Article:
Tim Latham


Hire a proper mix engineer

This is topic that I’ve been dealing with for my entire career as mix engineer.  I implore every band and every recording engineer working with a band to encourage them to budget time and money for mixing and mastering.  Even with the guidance of a producer, time and money has a habit of disappearing quickly.   This may seem to be self-serving, and I guess that it is.  But being a mix engineer, I constantly hear from bands wanting me to mix their records (not demos) for free because they spent their entire budget recording their record.  While there have been occasions that I actually have mixed for free, I submit that it would be a bit nuts to go out and buy everything you need to build a house but didn’t allow for the actual construction or the painting of it.  I’ve never met a contractor who would build/paint for free.  Hiring a proper mix engineer is crucial to making a great record.  One that possess’ real talent can take a decent recording and turn it into a masterpiece.  The likelihood of finding one to do it for little money or for free greatly diminishes your choices.  There are plenty of really talented mixers who can take your project from OK to amazing, for a price.  Inquire in advance the fees of a few mix engineers that you would like to work with and budget accordingly.  Don’t get sloppy and cut corners while recording, just record smart.  If the proper amount of time is spent in pre-production an awesome record can be made on a tight budget.

Online Audio Education

I’ve been receiving a lot of questions regarding online audio engineering programs. There is desire amongst home studio engineers to learn more about their craft. Bit there appears to be a limited amount of options available. The two most common sources for such an education are the big name music schools and instructional dvd’s. There doesn’t seem to be many other alternatives. After years of fielding the same questions, I’ve developed an online program that I’m pretty sure fills the gap between the two. It is designed to increase your skill set as a mix engineer. I’ve drawn from my 23 years of experience in recording studios to assemble what I think can be of tremendous value to home recording enthusiasts and established mix engineers who want to advance their careers in the music industry. The technical details are being finalized and within the next week or two and the program will be detailed here. Please check back and feel free to contact me as your input will help me shape the program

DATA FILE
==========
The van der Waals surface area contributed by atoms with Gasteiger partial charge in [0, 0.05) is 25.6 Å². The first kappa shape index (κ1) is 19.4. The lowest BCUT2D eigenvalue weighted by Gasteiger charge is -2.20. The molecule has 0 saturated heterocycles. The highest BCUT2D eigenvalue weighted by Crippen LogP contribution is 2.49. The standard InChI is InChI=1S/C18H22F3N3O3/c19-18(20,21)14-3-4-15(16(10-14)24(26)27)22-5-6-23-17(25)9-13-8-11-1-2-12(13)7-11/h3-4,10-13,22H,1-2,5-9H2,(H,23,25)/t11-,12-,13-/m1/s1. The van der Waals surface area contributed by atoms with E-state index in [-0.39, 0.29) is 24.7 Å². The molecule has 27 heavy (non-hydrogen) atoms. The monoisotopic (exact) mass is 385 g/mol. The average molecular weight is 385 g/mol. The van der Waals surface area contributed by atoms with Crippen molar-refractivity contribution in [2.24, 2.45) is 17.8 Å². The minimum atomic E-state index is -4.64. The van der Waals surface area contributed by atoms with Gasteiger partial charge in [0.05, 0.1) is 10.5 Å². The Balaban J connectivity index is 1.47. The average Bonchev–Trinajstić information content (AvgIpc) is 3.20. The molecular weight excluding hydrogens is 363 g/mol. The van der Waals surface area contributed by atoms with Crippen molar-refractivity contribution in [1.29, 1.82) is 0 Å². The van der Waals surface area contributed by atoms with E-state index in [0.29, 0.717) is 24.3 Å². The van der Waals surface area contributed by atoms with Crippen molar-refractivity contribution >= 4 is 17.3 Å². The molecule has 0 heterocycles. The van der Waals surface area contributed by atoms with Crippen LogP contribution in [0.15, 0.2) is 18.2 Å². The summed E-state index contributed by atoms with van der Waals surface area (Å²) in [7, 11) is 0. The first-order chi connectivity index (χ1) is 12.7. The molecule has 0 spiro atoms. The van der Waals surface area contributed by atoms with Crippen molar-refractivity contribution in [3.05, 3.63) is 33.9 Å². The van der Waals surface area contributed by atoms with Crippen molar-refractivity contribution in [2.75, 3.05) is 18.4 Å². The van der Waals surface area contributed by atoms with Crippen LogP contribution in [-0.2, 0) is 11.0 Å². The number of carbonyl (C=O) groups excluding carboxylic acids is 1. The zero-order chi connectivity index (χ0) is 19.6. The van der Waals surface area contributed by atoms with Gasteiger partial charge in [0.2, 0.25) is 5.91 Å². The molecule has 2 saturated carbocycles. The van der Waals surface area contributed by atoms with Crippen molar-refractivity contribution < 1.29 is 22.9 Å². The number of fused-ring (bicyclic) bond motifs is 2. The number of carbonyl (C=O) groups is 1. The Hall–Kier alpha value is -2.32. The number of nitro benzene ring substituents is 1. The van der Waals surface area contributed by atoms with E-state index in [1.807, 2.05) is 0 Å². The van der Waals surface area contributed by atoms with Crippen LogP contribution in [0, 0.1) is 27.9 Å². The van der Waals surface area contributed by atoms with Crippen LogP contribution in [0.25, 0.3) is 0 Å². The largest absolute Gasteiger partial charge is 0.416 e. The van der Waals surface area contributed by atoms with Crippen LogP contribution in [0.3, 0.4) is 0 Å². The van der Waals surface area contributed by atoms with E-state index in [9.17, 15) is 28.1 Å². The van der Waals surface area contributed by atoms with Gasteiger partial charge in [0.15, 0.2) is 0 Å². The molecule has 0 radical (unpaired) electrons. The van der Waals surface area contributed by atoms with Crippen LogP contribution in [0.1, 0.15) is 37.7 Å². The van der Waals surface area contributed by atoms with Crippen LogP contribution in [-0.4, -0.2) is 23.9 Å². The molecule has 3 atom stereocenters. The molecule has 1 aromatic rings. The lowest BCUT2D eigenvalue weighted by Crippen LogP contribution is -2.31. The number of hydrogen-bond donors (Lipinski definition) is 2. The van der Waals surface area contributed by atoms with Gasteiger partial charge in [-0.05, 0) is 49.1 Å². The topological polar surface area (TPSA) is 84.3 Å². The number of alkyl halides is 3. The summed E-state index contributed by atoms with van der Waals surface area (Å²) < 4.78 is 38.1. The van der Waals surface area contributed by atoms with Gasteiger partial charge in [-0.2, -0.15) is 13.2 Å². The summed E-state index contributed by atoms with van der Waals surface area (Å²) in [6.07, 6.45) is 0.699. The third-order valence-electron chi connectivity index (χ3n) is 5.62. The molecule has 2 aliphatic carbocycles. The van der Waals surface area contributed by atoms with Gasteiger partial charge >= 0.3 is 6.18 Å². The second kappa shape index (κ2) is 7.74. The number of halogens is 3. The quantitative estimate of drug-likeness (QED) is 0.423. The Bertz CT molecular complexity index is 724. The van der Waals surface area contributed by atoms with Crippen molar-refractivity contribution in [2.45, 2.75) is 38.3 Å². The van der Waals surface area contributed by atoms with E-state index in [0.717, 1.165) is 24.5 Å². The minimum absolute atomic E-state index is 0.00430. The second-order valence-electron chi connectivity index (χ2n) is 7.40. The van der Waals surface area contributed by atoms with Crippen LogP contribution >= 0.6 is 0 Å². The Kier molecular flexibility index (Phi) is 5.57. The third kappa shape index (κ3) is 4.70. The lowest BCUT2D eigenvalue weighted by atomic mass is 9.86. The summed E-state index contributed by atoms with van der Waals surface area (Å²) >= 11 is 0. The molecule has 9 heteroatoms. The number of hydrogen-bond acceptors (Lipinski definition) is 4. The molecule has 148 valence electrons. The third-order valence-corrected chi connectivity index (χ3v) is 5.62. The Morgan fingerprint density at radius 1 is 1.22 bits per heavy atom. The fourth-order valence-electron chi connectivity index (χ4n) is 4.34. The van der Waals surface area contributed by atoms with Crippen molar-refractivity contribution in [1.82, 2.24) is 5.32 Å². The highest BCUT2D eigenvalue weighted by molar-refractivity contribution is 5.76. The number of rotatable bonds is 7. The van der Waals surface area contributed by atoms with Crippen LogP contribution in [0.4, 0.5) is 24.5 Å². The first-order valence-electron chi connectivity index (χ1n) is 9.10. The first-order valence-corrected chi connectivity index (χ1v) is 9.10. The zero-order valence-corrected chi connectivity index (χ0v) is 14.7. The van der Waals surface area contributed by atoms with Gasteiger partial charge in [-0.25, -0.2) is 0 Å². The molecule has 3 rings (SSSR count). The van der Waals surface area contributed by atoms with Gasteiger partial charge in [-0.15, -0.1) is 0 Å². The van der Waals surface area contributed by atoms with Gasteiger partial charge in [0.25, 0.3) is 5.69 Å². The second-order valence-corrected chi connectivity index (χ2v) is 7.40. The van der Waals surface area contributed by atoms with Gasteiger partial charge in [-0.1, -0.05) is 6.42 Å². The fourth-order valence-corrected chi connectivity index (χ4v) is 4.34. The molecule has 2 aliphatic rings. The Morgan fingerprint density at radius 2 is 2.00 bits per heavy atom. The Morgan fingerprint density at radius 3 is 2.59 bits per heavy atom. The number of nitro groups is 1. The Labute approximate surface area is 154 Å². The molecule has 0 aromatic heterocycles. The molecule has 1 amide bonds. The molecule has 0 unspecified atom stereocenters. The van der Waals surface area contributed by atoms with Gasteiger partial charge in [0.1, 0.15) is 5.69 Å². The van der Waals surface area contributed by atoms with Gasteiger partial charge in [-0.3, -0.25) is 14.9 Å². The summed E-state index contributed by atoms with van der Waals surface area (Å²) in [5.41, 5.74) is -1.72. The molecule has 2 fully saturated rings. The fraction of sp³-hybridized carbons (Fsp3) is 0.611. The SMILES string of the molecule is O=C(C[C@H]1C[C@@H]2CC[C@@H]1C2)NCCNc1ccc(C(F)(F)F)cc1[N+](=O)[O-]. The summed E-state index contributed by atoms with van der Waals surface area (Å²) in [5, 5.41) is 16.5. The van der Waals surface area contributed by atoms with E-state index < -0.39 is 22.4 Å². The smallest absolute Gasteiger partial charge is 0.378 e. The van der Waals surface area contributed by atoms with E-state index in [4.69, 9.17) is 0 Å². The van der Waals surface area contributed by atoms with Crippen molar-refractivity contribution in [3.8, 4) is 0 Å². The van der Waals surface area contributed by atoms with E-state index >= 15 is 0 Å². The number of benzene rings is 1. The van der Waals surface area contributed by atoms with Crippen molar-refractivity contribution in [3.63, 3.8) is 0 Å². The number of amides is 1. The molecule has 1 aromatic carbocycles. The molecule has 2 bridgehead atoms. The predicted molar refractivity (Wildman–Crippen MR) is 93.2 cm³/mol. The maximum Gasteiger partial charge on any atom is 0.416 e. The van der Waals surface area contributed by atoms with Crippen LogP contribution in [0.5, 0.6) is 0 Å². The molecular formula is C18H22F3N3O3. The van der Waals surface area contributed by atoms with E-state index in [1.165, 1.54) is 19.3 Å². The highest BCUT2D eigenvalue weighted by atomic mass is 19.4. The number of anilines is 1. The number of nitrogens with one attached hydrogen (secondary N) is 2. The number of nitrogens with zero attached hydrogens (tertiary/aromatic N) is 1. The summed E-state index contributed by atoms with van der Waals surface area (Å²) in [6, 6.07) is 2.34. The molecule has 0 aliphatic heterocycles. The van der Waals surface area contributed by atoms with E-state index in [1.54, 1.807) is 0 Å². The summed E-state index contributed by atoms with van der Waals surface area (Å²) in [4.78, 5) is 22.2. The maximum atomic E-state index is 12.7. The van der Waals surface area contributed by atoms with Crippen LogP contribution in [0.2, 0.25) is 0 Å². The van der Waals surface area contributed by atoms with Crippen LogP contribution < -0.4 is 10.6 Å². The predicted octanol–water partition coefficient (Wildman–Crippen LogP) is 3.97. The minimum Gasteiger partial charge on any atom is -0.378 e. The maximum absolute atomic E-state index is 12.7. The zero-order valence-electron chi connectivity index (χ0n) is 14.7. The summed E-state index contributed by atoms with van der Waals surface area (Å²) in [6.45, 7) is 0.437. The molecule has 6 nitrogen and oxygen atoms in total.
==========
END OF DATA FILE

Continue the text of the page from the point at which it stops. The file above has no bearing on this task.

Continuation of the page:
Mixing pro tools in the box

I’ve heard from many mix engineers of varying skill that “you can’t mix in the box or shouldn’t”. And my response it that I can “mix in the box” only because I’ve retrained myself to do so. It’s an ongoing debate with valid points made on both sides. Mixing in pro tools is certainly not the same as mixing on a big console. Having spent almost 2 decades in the analog world, I have a different point of view then those who’ve started their careers in the pro tools world. In the early versions of pro tools, doing anything in it sounded like crap. When digidesign got the HD together, I was sold. Not just on recording in it. It was a great digital recorder that replaced reel to reel machines forever. But it also was a great editor. It changed the way in which records were made forever.
But it was a few years before “mixing in the box” became an issue. Technically, you should be able to do a much better job mixing pro tools files through an SSL or a NEVE in a big name recording studio. And at fist that’s exactly what I did. And then the budgets started shrinking, fast. I saw the budget tsunami on the horizon and built my own HD mixing studio with a ton of plugins as well as my analog gear. I spent a lot of time tuning my room and it’s pretty damn flat. Then I had to re-learn how to mix. This was a challenge, but I had my analog experience to draw from. One of the first projects completed in my new room won Best New Artist on the MTV awards, The Gym Class Heroes. There have been many since, including a Grammy Award for the Broadway cast album for “In The Heights”. So yes, it can be done without compromising quality. I would never work in a manner that would give my clients anything but the best that I could possibly give them. And I have successfully made the change to mixing in the box. For those who tell you that it can’t be done, I say that it cannot be done by them.